Stort Chemicals managing director Richard Gilkes on the Brexit issues facing the UK chemicals industry
We have heard a lot in the news recently about the merits or otherwise of 'regulatory divergence' from the EU following the Brexit transition period. It is clear from the noises emanating from the Government 'big guns' that this will be a key UK stance during the forthcoming negotiations, writes Stort Chemicals managing director Richard Gilkes.
It is worth considering what this actually means in reality for an industry close to my heart and one of the major manufacturing industries in the UK, employing more than 100,000 people and generating over £30 billion of exports, the majority to the EU. An industry which is often maligned but which is critical to the health and future prosperity of the UK – the chemicals industry.
Chemicals are found in almost everything we see and touch in our everyday lives. From paints on our walls and on our cars to inks on our food packaging and the magazines we read, the perfumes and hand creams we put on our skin.
It is obviously important that they are safe for use. As part of the EU, chemicals entering the UK market, either by manufacture or import, have been subject to a regulation called REACH (Registration, Evaluation, Authorisation and Restriction of Chemicals) since 2007. This is possibly the strictest regulatory regime for chemicals in the world and has ensured that chemicals used and made in the UK are fit and safe for use. Millions of euros (and pounds) have been invested by the chemical industry to ensure the products that we use every day in the UK will not harm us.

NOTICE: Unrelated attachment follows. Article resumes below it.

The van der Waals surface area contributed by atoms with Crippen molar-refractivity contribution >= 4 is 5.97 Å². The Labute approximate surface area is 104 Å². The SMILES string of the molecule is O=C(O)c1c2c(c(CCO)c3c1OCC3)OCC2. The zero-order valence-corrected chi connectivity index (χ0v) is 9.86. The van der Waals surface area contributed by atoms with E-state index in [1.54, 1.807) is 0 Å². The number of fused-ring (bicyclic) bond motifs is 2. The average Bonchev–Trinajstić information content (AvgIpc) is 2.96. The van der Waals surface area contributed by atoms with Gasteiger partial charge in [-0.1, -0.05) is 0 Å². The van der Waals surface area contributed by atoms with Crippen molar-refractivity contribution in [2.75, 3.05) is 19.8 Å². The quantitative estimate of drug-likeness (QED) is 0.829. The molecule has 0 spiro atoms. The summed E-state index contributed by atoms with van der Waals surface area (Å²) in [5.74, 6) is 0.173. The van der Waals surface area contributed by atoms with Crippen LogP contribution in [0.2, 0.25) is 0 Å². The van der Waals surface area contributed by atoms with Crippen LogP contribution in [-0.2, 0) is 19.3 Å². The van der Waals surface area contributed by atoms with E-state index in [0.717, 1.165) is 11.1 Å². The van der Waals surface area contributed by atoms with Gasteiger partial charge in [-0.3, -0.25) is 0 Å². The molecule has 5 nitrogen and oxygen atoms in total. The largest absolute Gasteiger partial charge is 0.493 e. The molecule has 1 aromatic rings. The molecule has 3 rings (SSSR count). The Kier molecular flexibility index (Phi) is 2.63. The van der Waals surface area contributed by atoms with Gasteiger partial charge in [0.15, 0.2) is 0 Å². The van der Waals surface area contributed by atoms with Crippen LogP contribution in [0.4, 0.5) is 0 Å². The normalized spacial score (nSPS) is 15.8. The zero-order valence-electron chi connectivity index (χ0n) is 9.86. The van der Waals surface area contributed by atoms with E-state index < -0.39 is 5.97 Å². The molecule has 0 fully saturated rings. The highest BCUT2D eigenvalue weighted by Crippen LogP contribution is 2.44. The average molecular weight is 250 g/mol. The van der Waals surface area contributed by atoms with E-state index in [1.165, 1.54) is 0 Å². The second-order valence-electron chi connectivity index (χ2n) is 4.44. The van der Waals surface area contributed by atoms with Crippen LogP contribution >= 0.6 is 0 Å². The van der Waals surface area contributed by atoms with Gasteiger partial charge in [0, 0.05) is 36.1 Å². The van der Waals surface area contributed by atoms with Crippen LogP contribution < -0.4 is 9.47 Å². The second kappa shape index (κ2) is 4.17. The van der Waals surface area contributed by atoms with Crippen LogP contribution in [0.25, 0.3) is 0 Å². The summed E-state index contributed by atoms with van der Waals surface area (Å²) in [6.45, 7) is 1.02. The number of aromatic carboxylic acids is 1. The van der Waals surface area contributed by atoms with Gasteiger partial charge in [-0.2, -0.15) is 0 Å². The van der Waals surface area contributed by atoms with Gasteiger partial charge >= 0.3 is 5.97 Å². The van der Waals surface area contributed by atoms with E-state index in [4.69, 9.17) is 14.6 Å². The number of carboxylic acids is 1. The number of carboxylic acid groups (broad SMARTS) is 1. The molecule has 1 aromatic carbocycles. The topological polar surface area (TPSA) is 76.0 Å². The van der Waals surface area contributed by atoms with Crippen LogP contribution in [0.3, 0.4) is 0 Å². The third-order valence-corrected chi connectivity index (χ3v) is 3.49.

However, there is a real possibility that the mantra of 'regulatory divergence' will mean that we will be forced to leave EU REACH in January 2021 and a parallel regime called, imaginatively, UK REACH will commence where all chemicals placed on the UK market – again either manufactured or imported – will need to be registered, irrespective of whether they are already registered under EU REACH. Massive duplication of cost, mostly borne by UK companies, and, more tragically, of animal testing will be the inevitable result.
Equally inevitably, thousands of key raw materials for the products we all buy every day will disappear from the UK market as suppliers and importers make the commercial decision that the cost of registration will outweigh the money to be made by making or importing the product. These are products which will still be freely available to EU manufacturers and consumers – we may have to jump on the Eurostar to buy that particular shade of paint or brand of sun cream that has previously been on the shelves of our local shop!
It is not too late, however. We are fortunate to have an enlightened local MP in Julie Marson who realises the importance of avoiding 'divergence for divergence sake' and of ensuring that the opportunities which may result from Brexit are managed in a sensible and rational way for all. She was able to arrange a meeting recently with a senior minister in Whitehall responsible for post-Brexit regulation with myself and my fellow Bishop's Stortford-based chemical industry business owner Dr Neville Prior, the chairman of Cornelius Group.
The Government seems willing to listen to the concerns of the chemical industry and to help us all find a way to reduce the duplications of cost and animal testing under a new regime. Let's hope it is not just listening but acting too.